I’m a psychiatrist, so I don’t say this lightly: receiving a diagnosis of stage IV gastric adenocarcinoma made me insane. I had remembered the horrible deaths due to abdominal cancer I had seen during my medical training and was terrified that would be my fate as well. I knew from looking at the Surveillance, Epidemiology, and End Results Program database that my life expectancy was probably between 6 and 9 months. To maintain some semblance of control over my life—and impending death—I decided to get in touch with Dignitas, the Switzerland-based organization that aids terminally ill patients in assisted suicide.
In the meantime, I reasoned, I would skip chemotherapy and radiation treatment and have as many high-quality weeks and months as I could until my symptoms became unbearable. Then I could make my way to Switzerland.
It sounds cliché, but now I realize that academic achievement is not what is most meaningful to me. Cancer has made me wiser.— James R. Hillard, MD
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I agreed to have surgery to remove as much of the malignancy as possible—and potentially buy more time—which included most of my stomach, my gallbladder, and 30 nearby lymph nodes. The pathology report showed metastasis in 26 of the lymph nodes, and worst of all, metastasis in the peritoneum. “I really am dead,” I remember thinking. However, a closer examination of the pathology slides showed just a 1-mm malignancy spread across the peritoneum. Aggressive therapy could potentially halt the spread of the cancer, my oncologist said, and improve my survival odds. His recommendation, and a study I found that showed patients with my cancer who underwent adjuvant chemoradiation therapy following surgery lived longer and had better quality of life than patients without chemoradiation, convinced me to ditch my plan to travel to Switzerland and give the treatment a try.
Beating the Odds
That decision saved my life. Before treatment began, I was tested for the HER2 marker—about one in five gastric cancers is HER2-positive—and my tumor has the HER2 protein. Just 2 months before my diagnosis, in December 2010, the U.S. Food and Drug Administration approved the monoclonal antibody trastuzumab (Herceptin) in combination with chemotherapy in the treatment of HER2-positive gastric cancer.1 Although, early studies of trastuzumab found the treatment extended survival in patients with advanced gastric cancer by 2 months, continual infusions of trastuzumab every 3 weeks have kept me alive for nearly 9 years. Annual computed tomography scans since then showed no evidence of cancer. Am I cured? I’m reluctant to say that because I’m afraid of jinxing my good fortune.
Although I haven’t seen study results on whether it is beneficial to stay on maintenance trastuzumab for my cancer indefinitely, a few case studies I’ve read showing that patients with HER2-positive breast cancer relapsed after stopping the drug make me hesitant to think about quitting the therapy. My plan is to continue my infusions every 3 weeks until I relapse or my insurance refuses to pay for it any longer. I’ve had over 120 infusions so far, and at $17,000 per infusion, I figure that therapy alone has cost over $2 million.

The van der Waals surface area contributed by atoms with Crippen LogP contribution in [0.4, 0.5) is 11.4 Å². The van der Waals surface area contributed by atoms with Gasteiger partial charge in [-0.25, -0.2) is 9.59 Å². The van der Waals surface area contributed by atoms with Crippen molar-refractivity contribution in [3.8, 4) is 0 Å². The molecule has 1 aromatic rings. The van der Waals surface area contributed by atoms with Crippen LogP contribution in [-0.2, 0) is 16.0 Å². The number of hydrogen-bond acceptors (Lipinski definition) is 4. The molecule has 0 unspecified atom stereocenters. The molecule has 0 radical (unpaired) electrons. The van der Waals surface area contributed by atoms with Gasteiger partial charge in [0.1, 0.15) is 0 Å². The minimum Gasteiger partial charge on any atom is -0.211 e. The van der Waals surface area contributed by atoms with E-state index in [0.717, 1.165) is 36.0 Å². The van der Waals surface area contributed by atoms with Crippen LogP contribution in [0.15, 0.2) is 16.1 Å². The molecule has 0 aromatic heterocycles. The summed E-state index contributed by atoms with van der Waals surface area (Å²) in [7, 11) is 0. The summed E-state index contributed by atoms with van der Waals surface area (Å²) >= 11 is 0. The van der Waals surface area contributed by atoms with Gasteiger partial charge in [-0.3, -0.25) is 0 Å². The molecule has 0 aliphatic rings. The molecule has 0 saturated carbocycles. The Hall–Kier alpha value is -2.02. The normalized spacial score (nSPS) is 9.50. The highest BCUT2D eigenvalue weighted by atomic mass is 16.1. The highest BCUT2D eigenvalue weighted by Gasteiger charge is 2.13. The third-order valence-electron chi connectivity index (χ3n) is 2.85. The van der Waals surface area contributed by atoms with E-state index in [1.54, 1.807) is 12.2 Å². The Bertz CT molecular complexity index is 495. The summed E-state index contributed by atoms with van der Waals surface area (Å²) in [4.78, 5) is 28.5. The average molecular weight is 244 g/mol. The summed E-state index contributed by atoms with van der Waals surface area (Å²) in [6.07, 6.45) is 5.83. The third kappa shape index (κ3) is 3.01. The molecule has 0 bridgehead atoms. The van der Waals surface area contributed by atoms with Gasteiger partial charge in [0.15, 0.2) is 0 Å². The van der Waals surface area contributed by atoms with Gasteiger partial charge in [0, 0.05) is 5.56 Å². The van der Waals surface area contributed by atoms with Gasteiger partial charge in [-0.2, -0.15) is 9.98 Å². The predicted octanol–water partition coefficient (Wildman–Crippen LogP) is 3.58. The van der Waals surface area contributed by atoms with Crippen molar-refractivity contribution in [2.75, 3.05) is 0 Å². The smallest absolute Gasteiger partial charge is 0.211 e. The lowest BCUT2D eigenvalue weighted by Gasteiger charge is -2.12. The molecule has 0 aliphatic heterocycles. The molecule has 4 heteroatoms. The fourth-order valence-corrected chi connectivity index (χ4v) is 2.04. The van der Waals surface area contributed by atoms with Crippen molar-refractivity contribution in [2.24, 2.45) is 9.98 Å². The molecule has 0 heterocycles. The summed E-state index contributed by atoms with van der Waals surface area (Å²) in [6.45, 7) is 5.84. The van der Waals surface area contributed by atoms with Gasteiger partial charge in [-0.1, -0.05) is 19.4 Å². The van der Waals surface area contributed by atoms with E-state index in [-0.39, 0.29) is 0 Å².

I can’t explain why I’ve lived so long with such a normally deadly cancer. I’ve enrolled in the National Cancer Institute’s Exceptional Responders Initiative to learn what genetic and molecular characteristics my tumor has that are responsible for my great response to trastuzumab, but I don’t have any answers yet. What I do know is the drug has broadened my time horizon and I no longer feel pressure to rush to complete my life goals.
Dr. Hillard, with his granddaughter, Remy.
Changing perspective is one of the hallmarks of psychotherapy, and the most important change in my perspective since my diagnosis is going from thinking I’m dying of cancer to thinking I’m living with cancer. I’ve spent most of my professional life as a careerist robot, always looking to reach the next level of academic hierarchy. It sounds cliché, but now I realize that academic achievement is not what is most meaningful to me. Cancer has made me wiser.
Eight years ago, I thought my life would soon be over and the life experiences I expected to have would be out of reach. One of those experiences was knowing the joy of having grandchildren. Four years ago, that dream came true with the birth of my granddaughter, Remy, and just being with her gives me great happiness and peace.
Writing a New Life Script
Renowned psychiatrist Eric Berne, MD, had a theory that early in life we all, consciously or unconsciously, accept a script for the performance of our life. My script has been to be productive and high achieving and to rise to the top of my profession. And although I have not reached the professional pinnacle I was hoping for, it no longer matters to me. I’ve become a crusader to educate people about the danger of the bacterium Helicobacter pylori, a risk factor for the development of gastric cancer and the likely cause of my cancer. Helping prevent this cancer is among my life’s goals.
I’ve spent most of my life wanting to be somewhere else, doing something else. Now, I’m content to be where I am. I don’t know what my next life script will be, but I’m thrilled—and grateful—to have the time to find out.
Dr. Hillard is Professor of Psychiatry at Center Michigan University College of Medicine in Mt. Pleasant, Michigan. He lives with his wife, Aingeal, in Williamston, Michigan.
Editor’s Note: Columns in the Patient’s Corner are based solely on information The ASCO Post received from the survivors interviewed and should be considered anecdotal.
1. Herceptin (trastuzumab) prescribing information, Genentech, revised 2010. Available at www.accessdata.fda.gov/drugsatfda_docs/label/2010/103792s5250lbl.pdf. Accessed October 5, 2018.